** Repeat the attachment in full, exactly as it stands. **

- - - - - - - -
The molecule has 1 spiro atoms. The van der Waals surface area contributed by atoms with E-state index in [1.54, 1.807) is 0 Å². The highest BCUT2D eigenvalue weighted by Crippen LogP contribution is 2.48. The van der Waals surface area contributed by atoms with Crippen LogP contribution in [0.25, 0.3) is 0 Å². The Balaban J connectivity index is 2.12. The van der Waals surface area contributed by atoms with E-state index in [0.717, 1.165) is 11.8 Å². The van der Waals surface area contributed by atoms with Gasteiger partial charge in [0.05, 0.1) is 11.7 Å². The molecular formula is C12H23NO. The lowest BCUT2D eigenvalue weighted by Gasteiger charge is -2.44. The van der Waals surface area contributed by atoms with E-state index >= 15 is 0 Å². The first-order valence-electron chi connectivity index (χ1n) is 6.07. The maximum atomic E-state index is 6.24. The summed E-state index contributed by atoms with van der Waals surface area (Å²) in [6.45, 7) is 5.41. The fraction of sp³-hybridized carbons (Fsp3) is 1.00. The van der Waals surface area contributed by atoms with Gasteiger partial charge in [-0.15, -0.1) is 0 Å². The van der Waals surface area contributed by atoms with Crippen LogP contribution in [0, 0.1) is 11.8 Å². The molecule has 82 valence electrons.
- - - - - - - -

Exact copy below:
The molecule has 1 spiro atoms. The van der Waals surface area contributed by atoms with E-state index in [1.54, 1.807) is 0 Å². The highest BCUT2D eigenvalue weighted by Crippen LogP contribution is 2.48. The van der Waals surface area contributed by atoms with Crippen LogP contribution in [0.25, 0.3) is 0 Å². The Balaban J connectivity index is 2.12. The van der Waals surface area contributed by atoms with E-state index in [0.717, 1.165) is 11.8 Å². The van der Waals surface area contributed by atoms with Gasteiger partial charge in [0.05, 0.1) is 11.7 Å². The molecular formula is C12H23NO. The lowest BCUT2D eigenvalue weighted by Gasteiger charge is -2.44. The van der Waals surface area contributed by atoms with E-state index >= 15 is 0 Å². The first-order valence-electron chi connectivity index (χ1n) is 6.07. The maximum atomic E-state index is 6.24. The summed E-state index contributed by atoms with van der Waals surface area (Å²) in [6.45, 7) is 5.41. The fraction of sp³-hybridized carbons (Fsp3) is 1.00. The van der Waals surface area contributed by atoms with Gasteiger partial charge in [-0.15, -0.1) is 0 Å². The van der Waals surface area contributed by atoms with Crippen LogP contribution in [0, 0.1) is 11.8 Å². The molecule has 82 valence electrons.